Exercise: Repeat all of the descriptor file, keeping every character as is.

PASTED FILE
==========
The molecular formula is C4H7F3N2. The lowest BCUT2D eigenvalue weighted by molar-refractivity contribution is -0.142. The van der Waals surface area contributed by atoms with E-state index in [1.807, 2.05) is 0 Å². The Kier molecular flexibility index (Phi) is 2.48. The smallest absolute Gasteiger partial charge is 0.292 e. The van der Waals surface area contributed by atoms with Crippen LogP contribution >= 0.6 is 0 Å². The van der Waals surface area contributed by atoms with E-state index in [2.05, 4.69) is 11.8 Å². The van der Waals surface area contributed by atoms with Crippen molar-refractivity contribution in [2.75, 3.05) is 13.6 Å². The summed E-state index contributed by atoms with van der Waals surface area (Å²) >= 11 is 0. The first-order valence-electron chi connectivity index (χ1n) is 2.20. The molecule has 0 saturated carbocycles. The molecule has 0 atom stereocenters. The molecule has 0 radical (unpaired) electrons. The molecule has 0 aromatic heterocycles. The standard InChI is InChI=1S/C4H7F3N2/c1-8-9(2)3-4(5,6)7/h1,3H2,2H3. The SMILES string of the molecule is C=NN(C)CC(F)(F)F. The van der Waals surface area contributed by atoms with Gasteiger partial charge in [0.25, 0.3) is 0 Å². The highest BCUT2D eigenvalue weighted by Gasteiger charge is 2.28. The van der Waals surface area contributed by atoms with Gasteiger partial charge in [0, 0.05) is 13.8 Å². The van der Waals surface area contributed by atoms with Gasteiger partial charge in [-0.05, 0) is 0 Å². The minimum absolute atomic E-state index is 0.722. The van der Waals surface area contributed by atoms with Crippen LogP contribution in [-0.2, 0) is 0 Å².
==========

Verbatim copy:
The molecular formula is C4H7F3N2. The lowest BCUT2D eigenvalue weighted by molar-refractivity contribution is -0.142. The van der Waals surface area contributed by atoms with E-state index in [1.807, 2.05) is 0 Å². The Kier molecular flexibility index (Phi) is 2.48. The smallest absolute Gasteiger partial charge is 0.292 e. The van der Waals surface area contributed by atoms with Crippen LogP contribution >= 0.6 is 0 Å². The van der Waals surface area contributed by atoms with E-state index in [2.05, 4.69) is 11.8 Å². The van der Waals surface area contributed by atoms with Crippen molar-refractivity contribution in [2.75, 3.05) is 13.6 Å². The summed E-state index contributed by atoms with van der Waals surface area (Å²) >= 11 is 0. The first-order valence-electron chi connectivity index (χ1n) is 2.20. The molecule has 0 saturated carbocycles. The molecule has 0 atom stereocenters. The molecule has 0 radical (unpaired) electrons. The molecule has 0 aromatic heterocycles. The standard InChI is InChI=1S/C4H7F3N2/c1-8-9(2)3-4(5,6)7/h1,3H2,2H3. The SMILES string of the molecule is C=NN(C)CC(F)(F)F. The van der Waals surface area contributed by atoms with Gasteiger partial charge in [0.25, 0.3) is 0 Å². The highest BCUT2D eigenvalue weighted by Gasteiger charge is 2.28. The van der Waals surface area contributed by atoms with Gasteiger partial charge in [0, 0.05) is 13.8 Å². The van der Waals surface area contributed by atoms with Gasteiger partial charge in [-0.05, 0) is 0 Å². The minimum absolute atomic E-state index is 0.722. The van der Waals surface area contributed by atoms with Crippen LogP contribution in [-0.2, 0) is 0 Å².